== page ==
There is increasing pressure on water treatment practitioners to demonstrate and deliver best value and sustainability for the end user. The aim of this paper is to evaluate the sustainability and economics, using whole life costing, of wastewater treatment technologies used in small community wastewater treatment works (WwTW) of <2,000 population equivalent (PE). Three comparable wastewater treatment technologies – a saturated vertical flow (SVF) aerated wetland, a submerged aerated filter (SAF) and a rotating biological contactor (RBC) – were compared using whole life cost (WLC) assessment. The study demonstrates that the CAPEX of a technology or asset is only a small proportion of the WLC throughout its operational life. For example, the CAPEX of the SVF aerated wetland scenario presented here is up to 74% (mean = 66 ± 6%) less than the cumulative WLC throughout a 40-year operational time scale, which demonstrates that when comparing technology economics, the most cost-effective solution is one that considers both CAPEX and OPEX. The WLC assessment results indicate that over 40 years, the SVF aerated wetland and RBC technologies have comparable net present value (NPV) WLCs which are significantly below those identified for submerged aerated filter systems (SAF) for treatment of wastewater from communities of <1,000PE. For systems designed to treat wastewater from communities of >1,000PE, the SVF aerated wetland was more economical over 40 years, followed by the RBC and then the SAF. The aerated wetland technology can therefore potentially deliver long-term cost benefits and reduced payback periods compared to alternative treatment technologies for treating wastewater from small communities.
Freshwater systems provide a multitude of ecosystem services benefiting society. The quality and integrity of many freshwater ecosystems are under threat from a wide range of anthropogenic pressures including population growth, urbanisation, industrial development, water abstraction and discharge, and global climate change (Dodds Perkin & Gerken 2013; UNESCO 2015). Point sources of pollution potentially threaten the chemical status of receiving freshwater ecosystems, therefore centralised and decentralised water treatment systems are widely used to meet regulations and improve the quality of wastewater prior to discharge.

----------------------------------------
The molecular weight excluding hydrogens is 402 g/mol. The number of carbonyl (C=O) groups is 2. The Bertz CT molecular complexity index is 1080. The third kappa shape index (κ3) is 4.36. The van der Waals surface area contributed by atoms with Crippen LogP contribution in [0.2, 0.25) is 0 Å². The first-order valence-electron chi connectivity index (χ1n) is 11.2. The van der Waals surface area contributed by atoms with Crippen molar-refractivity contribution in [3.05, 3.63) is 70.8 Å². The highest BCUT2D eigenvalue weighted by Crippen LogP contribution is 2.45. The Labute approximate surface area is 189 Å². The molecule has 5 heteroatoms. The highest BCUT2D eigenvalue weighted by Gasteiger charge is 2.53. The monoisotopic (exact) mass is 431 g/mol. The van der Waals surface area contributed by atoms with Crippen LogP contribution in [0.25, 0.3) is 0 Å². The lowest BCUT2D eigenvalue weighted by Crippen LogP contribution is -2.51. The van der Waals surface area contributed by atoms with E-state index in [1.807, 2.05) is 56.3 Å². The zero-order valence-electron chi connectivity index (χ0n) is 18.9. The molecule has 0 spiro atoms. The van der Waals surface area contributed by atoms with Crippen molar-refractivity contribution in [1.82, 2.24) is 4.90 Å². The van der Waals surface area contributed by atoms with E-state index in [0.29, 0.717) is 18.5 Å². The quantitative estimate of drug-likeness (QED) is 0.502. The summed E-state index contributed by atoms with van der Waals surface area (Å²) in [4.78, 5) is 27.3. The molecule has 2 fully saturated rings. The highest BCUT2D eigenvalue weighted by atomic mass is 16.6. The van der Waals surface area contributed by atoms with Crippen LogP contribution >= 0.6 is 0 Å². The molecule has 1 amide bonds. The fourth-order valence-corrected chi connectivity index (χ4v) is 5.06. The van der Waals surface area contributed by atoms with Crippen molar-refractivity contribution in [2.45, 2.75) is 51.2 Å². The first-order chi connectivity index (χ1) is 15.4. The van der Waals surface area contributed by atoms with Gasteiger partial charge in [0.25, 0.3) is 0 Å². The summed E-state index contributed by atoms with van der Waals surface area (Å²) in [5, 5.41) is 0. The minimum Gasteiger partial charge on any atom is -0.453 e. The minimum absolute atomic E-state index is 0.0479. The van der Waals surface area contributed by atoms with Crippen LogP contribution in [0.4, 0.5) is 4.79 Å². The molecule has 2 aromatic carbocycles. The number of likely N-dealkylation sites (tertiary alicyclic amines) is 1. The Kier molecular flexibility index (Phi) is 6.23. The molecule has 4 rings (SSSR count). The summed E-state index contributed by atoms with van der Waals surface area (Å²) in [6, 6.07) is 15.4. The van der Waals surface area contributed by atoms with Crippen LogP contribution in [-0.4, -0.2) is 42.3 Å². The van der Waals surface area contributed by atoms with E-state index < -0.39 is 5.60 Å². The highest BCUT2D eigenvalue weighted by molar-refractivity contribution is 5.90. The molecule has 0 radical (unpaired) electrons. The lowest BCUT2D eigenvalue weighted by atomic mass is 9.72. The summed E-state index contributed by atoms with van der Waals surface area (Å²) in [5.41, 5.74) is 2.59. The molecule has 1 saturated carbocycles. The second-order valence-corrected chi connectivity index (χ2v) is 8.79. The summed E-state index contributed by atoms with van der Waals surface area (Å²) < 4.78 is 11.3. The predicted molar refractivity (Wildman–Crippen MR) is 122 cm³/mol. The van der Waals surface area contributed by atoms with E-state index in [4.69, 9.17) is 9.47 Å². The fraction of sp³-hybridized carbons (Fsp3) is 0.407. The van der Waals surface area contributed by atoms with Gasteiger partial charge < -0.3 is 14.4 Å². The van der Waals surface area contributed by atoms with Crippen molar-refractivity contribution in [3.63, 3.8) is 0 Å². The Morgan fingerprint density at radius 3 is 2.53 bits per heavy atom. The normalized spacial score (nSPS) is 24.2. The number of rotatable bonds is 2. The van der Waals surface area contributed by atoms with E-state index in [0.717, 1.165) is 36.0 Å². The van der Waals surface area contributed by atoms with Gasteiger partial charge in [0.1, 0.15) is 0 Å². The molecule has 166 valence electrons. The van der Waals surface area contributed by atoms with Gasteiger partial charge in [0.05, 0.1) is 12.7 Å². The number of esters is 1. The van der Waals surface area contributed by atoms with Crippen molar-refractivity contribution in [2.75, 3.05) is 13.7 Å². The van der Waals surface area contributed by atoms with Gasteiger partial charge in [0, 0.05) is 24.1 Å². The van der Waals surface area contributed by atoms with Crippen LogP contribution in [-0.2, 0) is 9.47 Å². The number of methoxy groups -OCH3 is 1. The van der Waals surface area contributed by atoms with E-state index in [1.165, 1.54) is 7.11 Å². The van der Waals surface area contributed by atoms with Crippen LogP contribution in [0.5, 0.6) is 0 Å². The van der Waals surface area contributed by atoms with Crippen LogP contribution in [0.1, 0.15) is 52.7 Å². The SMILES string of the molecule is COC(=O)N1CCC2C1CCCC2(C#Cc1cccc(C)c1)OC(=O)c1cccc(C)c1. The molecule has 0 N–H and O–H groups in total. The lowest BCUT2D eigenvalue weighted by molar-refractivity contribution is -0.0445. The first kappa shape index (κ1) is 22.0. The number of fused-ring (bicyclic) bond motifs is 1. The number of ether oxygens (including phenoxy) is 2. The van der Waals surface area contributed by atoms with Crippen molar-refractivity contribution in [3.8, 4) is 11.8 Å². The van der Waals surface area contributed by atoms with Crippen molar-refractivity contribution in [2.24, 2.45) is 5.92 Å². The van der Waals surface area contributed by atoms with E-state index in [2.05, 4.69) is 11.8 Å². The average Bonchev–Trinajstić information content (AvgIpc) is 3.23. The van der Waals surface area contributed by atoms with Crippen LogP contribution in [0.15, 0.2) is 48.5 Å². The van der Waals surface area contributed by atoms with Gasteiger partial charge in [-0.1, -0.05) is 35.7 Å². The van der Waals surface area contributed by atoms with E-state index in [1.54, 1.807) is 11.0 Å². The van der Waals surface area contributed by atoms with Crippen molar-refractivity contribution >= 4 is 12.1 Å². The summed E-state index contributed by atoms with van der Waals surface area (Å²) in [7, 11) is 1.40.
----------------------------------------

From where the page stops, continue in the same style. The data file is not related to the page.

Over half of the centralised wastewater treatment works (WwTW) in the UK serve small communities, defined by article 7 of the European Urban Wastewater Treatment Directive 91/271/EEC (UWWTD) as agglomerations of <2,000 population equivalent (PE) (European Commission 2015). For example, over 70% of WwTW within the Severn Trent regional boundary in the Midlands (Green & Upton 1995) and 62% of WwTW within Southern Water's regional boundary in the South of England (Rowland & Strongman 2000) fall into the small community category. Furthermore, hundreds of decentralised small community treatment systems exist in the UK for those sites characterised by their rural location and lack of access to water company infrastructure.
Approximately half of the world's population lives in rural locations, with many awaiting proper sanitation systems or aiming to improve the efficiency of existing systems to enhance water quality entering freshwater systems and therefore protect ecosystem services (Capodaglio et al. 2016). Despite often limited financial resource (Garfí Flores & Ferrer 2017), small community WwTW are generally subject to higher costs per PE due to economies of scale; catchment characteristics such as variable flow and loads; and complexity of control, maintenance and monitoring in rural locations (Jacobs 2017). Treatment systems characterised by low capital expenditure (CAPEX), low power consumption and low maintenance and operational expenditure (OPEX) are therefore increasingly required to enhance the quality of wastewater discharging into freshwater ecosystems via point sources from small communities. Technologies with these characteristics also offer significant advantages in countries and locations where investment in centralised water treatment systems cannot be made or is considered disproportionately costly.